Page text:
The best and worst states for retirement

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The states at the top of Bankrate's list may surprise you

In previous generations, Florida and Arizona were the most popular retirement destinations. After 30 years or more in the same job in a northern climate, many Americans looked forward to sunny skies and warm weather.

But things may be a little different now. When personal finance site measured all the states against a set of criteria that should be important to people in retirement, states you might not think of as retirement havens showed up at the top of the list and states you might think would be near the top weren't.

Researchers looked at eight factors that includes the cost of living, quality of healthcare, the crime rate, cultural amenities, weather, the tax rate, how seniors fared in the state, and the prevalence of other retired people.

Retiring to New Hampshire

Measured against that set of criteria, snowy New Hampshire came out on top. No, its weather is not exactly a strong selling point, but it scored very well in the other categories. It appears to be a state that is particularly hospitable to its residents over 60.

Colorado was the second best state for retirement, followed by Maine, Iowa, and Minnesota. The absence of any Sunbelt states in the top five suggests weather isn't the retirement factor it once was.

In fact, the Bankrate editors slotted Arizona at number 12. Florida was 17th, earning points for having the highest population of seniors in the nation, but for little else. Nevada, another mild weather retirement destination, placed near the bottom, at 44th.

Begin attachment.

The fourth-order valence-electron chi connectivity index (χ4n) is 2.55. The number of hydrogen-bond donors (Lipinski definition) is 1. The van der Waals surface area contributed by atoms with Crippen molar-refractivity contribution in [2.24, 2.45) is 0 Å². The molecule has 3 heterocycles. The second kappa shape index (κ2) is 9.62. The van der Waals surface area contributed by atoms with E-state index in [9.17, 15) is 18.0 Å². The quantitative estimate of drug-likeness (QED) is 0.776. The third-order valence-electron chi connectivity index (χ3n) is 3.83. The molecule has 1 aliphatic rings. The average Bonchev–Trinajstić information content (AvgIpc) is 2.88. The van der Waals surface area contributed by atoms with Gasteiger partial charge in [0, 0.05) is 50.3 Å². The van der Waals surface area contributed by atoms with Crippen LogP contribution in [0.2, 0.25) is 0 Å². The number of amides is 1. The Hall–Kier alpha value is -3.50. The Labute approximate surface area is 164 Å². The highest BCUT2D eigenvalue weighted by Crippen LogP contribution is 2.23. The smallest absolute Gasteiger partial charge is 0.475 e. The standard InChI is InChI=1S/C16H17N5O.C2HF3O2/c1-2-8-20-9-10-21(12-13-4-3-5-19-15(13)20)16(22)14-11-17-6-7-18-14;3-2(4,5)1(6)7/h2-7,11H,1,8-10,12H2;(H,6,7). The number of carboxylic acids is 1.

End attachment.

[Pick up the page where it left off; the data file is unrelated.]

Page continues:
Alaska came in last, but not for the reason you might think. Yes, it's very cold in the winter, but the state was dragged down by its high crime rate and high cost of living.

You can check out the complete rankings here.

The rankings

The study surveyed non-retired adults and found about half would consider relocating once they stop working. Interestingly, the farther you are from retirement, the more likely you are to say you'd pack up and move.

About 58% of Millennials are open to moving, but just 37% of Baby Boomers and 12% of the Silent Generation want to think about relocating. analyst Claes Bell says the study just illustrates the changing concept of retirement.

"What people think they want in retirement may not end up being what serves them best over the long run," Bell said. "It's about a lot more than sunny skies, beaches and golf courses. As you get older, practical considerations like healthcare, taxes and proximity to family and friends become much more important."

And after spending decades in the same house in a community where they have roots, many retired people are opting to simply stay put.

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